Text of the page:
Retailers And Manufactures Blast Obama’s Overtime Push
Retailers and manufacturers blasted US President Barack Hussein Obama’s plan to make more Americans eligible for overtime pay, saying the move would stunt workers’ careers and cost companies billions.
The National Retail Federation (NRF) says Mr. Obama’s proposed rule change to greatly increase how many salaried employees can claim overtime would force companies to use more part-time and entry- level workers.
Businesses also may offer fewer promotions and convert salaried employees to hourly to avoid raising their pay, the NRF said.
“The proposal is going to cost billions of dollars,” said a vice president for the NRF, the industry’s largest trade group. “It’s going to limit advancement opportunities, and ultimately it will reduce employee benefits.”
The NRF said the move, which would go into effect next year, would cost $9.5-B annually if retailers and restaurants implemented the change without making adjustments. Total payroll expenses for all 25-M workers in these industries was $545-B in Y 2012.
Mr. Obama’s plan would make workers who earn a salary of as much as $970 a week, or about $50,000 a year, eligible to claim overtime under the Fair Labor Standards Act. The current threshold is $455 a week, or about $24,000 a year, which is below the poverty line for a family of four. This change would benefit 4.68-M people, the White House said Tuesday.
An analysis by the Economic Policy Institute showed large increases in the percentage of workers that would be eligible for overtime if the threshold were raised to a level similar to Mr. Obama’s proposal. Among retail supervisors, about 56% would be covered, up from 8%. The group calculated comparable rises for restaurant managers, insurance clerks and customer-service representatives.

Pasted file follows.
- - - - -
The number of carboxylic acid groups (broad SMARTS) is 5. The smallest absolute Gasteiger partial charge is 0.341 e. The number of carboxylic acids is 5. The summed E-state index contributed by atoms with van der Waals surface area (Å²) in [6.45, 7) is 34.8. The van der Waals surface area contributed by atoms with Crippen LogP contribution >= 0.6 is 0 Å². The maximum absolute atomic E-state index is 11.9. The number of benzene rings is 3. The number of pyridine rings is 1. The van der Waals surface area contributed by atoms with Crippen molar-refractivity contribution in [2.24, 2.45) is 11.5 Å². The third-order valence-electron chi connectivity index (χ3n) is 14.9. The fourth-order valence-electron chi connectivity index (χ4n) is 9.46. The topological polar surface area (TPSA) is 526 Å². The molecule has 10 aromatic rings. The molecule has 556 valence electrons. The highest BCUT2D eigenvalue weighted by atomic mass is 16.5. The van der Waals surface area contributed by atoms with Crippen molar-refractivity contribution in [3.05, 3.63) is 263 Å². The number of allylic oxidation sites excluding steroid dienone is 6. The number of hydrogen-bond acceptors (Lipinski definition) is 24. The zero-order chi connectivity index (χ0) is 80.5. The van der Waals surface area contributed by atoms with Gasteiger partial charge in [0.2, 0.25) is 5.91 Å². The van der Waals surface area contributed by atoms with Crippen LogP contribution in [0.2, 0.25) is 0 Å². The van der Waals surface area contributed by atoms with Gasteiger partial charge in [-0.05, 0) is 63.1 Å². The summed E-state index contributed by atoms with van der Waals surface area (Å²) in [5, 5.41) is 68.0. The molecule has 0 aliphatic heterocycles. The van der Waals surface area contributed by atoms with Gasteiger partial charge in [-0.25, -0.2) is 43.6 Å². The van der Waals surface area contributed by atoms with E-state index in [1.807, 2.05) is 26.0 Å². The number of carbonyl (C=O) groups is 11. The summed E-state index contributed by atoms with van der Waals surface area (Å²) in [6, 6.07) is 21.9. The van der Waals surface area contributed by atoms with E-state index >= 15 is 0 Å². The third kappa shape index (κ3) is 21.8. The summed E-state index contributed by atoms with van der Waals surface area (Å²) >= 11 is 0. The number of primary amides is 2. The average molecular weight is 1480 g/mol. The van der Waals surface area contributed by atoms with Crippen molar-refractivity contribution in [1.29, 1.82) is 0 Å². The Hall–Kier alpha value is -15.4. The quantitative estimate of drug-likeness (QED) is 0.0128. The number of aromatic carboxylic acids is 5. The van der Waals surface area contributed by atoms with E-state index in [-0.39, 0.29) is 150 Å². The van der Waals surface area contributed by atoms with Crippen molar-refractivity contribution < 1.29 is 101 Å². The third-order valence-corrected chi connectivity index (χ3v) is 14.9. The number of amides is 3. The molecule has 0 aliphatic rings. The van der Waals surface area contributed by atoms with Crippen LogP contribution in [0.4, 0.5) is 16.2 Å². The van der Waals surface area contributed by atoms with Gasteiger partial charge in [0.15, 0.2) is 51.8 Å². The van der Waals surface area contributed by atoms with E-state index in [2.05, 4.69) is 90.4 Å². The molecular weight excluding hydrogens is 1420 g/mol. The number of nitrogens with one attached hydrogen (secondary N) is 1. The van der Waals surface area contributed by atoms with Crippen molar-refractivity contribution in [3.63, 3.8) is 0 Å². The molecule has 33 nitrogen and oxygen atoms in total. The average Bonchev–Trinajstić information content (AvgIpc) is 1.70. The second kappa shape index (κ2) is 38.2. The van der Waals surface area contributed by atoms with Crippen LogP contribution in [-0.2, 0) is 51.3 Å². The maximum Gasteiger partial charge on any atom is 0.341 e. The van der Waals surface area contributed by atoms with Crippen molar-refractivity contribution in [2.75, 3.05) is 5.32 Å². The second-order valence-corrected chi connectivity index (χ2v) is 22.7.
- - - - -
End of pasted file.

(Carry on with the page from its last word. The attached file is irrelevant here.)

Major chains already were under pressure to boost hourly wages for their lowest-paid workers. Many, including McDonald’s Corp. (NYSE:MCD), and Wal-Mart Stores Inc.,(NYSE:WMT) have done that.
Now Mr. Obama says he wants to boost the pay of middle management. Of those affected, a majority have college degrees, are women and are older than 35, the Department of Labor said.
“A hard day’s work deserves a fair day’s pay,” Mr. Obama wrote on the White House website. “That’s at the heart of what it means to be middle class in America.”
The NRF and other trade groups do not buy it.
“The Department of Labor announced the demotion of at least 5-M Americans,” a spokesman for the National Association of Manufacturers, said in a statement. “This proposed regulation is another in a long list of regulatory roadblocks to healthy and robust economic growth and job creation.”
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